Personal digital assistants are compact computers designed to be carried easily in a purse, brief case or pocket. In recent years, they have become an essential item for both business and non-business users. Personal digital assistants (PDAs) typically include a grayscale or color screen capable of displaying a variety of graphical user interface buttons that can be activated and/or manipulated using a finger or small stylus with a blunted point. PDAs are adapted to perform a variety of functions including organizing, computing, paging, cellular communication, Internet browsing and even global positioning.
The versatility and size of PDAs makes it easy to carry them virtually every where. As such, they are likely to encounter bad weather, rough handling, sand, dirt and dust. To prevent permanent damage to the screen, buttons and various communication ports, it is common to place the PDA into a closable case. The case affords reasonable protection when the PDA is not in use.
Presently, cases are limited in function to simply protecting the PDA when not in use. Providing additional functions that would aid the user in employing his or her PDA are highly desirable.
This invention overcomes the disadvantages of the prior art by providing a case for a personal digital assistant (PDA) that allows the PDA to be elevated in an angled standing position when the case is opened. In this manner, the PDA is presented to the user in an easily accessed orientation without the need to remove the personal digital system from the case or to attach any separate stand or bracket.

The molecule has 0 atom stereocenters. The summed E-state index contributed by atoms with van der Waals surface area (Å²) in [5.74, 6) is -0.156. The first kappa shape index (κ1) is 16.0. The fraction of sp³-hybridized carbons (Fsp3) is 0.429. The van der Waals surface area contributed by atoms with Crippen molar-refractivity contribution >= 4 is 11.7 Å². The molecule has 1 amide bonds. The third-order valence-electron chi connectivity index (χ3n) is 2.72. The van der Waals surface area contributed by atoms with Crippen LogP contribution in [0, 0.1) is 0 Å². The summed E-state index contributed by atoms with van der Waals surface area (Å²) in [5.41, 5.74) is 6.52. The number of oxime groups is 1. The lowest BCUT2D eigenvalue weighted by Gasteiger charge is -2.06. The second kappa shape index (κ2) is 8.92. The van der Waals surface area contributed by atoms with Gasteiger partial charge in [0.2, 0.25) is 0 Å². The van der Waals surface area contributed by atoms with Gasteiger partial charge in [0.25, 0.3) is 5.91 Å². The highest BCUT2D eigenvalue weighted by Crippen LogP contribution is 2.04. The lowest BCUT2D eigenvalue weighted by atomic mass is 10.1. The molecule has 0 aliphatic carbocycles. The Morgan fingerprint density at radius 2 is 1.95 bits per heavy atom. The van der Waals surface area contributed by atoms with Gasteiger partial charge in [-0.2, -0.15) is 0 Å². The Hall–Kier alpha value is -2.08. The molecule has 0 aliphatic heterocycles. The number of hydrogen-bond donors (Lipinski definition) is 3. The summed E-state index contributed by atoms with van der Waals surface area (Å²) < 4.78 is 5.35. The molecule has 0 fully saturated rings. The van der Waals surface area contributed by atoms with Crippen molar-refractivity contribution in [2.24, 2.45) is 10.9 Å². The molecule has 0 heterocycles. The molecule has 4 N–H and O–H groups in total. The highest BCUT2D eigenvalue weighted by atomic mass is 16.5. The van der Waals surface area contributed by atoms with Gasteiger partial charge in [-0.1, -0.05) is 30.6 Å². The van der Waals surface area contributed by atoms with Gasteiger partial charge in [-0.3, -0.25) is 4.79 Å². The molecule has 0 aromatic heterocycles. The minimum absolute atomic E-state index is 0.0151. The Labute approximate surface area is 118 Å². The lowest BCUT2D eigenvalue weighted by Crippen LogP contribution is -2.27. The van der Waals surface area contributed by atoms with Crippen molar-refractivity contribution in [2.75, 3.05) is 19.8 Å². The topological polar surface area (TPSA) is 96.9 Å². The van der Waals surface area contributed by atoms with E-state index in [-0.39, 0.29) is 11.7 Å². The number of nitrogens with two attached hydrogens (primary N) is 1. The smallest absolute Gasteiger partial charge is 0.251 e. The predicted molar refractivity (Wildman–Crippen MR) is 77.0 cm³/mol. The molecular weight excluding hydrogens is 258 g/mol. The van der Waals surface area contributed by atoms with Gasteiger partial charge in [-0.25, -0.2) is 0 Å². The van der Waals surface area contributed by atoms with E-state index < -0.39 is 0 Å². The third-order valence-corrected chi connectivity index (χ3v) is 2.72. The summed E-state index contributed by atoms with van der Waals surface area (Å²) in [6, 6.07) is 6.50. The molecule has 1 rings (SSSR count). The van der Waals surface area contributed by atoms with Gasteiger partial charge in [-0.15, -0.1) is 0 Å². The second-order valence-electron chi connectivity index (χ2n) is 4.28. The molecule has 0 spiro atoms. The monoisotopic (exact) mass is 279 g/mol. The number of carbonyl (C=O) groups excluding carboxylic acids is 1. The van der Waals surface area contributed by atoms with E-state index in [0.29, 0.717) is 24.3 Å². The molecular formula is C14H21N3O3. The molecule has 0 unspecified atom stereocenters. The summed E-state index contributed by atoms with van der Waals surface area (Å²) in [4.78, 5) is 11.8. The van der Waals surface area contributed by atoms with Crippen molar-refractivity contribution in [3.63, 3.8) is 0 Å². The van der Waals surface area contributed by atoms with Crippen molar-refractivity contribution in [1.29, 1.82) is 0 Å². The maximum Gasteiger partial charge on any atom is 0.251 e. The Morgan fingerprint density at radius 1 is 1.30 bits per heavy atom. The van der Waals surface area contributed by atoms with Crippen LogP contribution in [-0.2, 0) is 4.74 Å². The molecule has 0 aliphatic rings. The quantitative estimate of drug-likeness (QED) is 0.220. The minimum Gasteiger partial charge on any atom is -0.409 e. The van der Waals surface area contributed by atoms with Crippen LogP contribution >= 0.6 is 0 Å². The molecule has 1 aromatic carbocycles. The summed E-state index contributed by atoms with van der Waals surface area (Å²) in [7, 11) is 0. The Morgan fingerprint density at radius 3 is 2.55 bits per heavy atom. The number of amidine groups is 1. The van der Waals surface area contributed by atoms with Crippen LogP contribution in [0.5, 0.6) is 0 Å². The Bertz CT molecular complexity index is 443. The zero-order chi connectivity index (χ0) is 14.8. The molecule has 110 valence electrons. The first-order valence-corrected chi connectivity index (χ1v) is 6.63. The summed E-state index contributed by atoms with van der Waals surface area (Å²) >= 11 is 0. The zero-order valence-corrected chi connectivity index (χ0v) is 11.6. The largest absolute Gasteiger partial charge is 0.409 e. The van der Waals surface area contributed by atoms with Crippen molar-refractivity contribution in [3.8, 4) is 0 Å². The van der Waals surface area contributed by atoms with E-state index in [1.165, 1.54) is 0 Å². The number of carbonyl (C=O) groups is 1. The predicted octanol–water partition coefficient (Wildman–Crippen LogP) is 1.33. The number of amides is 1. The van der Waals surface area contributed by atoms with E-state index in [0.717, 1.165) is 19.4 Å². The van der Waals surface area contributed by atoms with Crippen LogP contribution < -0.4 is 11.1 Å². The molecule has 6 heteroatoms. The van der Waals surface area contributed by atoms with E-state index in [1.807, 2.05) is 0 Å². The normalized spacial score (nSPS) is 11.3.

In an illustrative embodiment, the case includes a base section and a cover that is attached in a hinged manner to the base section. The cover can be folded back to reveal the enclosed PDA screen and buttons. When the cover is rotated back to a predetermined position, at which the base and cover form an acute angle, a securing strap is attached between the base and the cover preventing the base and cover from spreading apart beyond the predetermined acute angle.
The securing strap can be attached to the same attachment point when the base and cover are in a closed position. A male and female snap or another appropriate inter-engaging closure assembly can define the attachment point. The side of the case can include an elastic webbing pocket for receiving the stylus and additional pockets in the form of moveable flaps can be provided within the interior of the case. These flaps can be moved toward and away from the PDA via a hinged attachment to the interior of the case.
The invention description below refers to the accompanying drawings, of which:
FIG. 1 is a perspective view of the personal digital assistant case showing the closure side;
FIG. 2 is a perspective view of the case showing the hinge side;
FIG. 3 is an exploded perspective view of the case in an opened position showing the removable attachment of a personal digital assistant;
FIG. 4 is a rear perspective view of the case showing the closure strap in further detail;
FIG. 5 is a rear perspective view of the case showing the cover in a partially opened position;
FIG. 6 is a rear perspective view of the case showing the cover attached to the base in a standing position with a moveable pocket exposed;
FIG. 7 is a side view of the case in a standing position; and
FIG. 8 is a front perspective view of the case in a standing position with the personal digital assistant accessible to a user.
A standing case for a personal digital assistant (PDA) according to an illustrative embodiment of this invention is shown in a closed position in FIGS. 1 and 2. The case 100 can be constructed from a variety of materials including simulated or natural leather, cloth, metal (aluminum, for example), plastic or a combination of these materials. In this example, the case is constructed from simulated leather on its outer surfaces with both decorative and functional stitching where appropriate and synthetic cloth used for linings and for wrapping solid surfaces (such as the side edge-described below). These materials are described further below.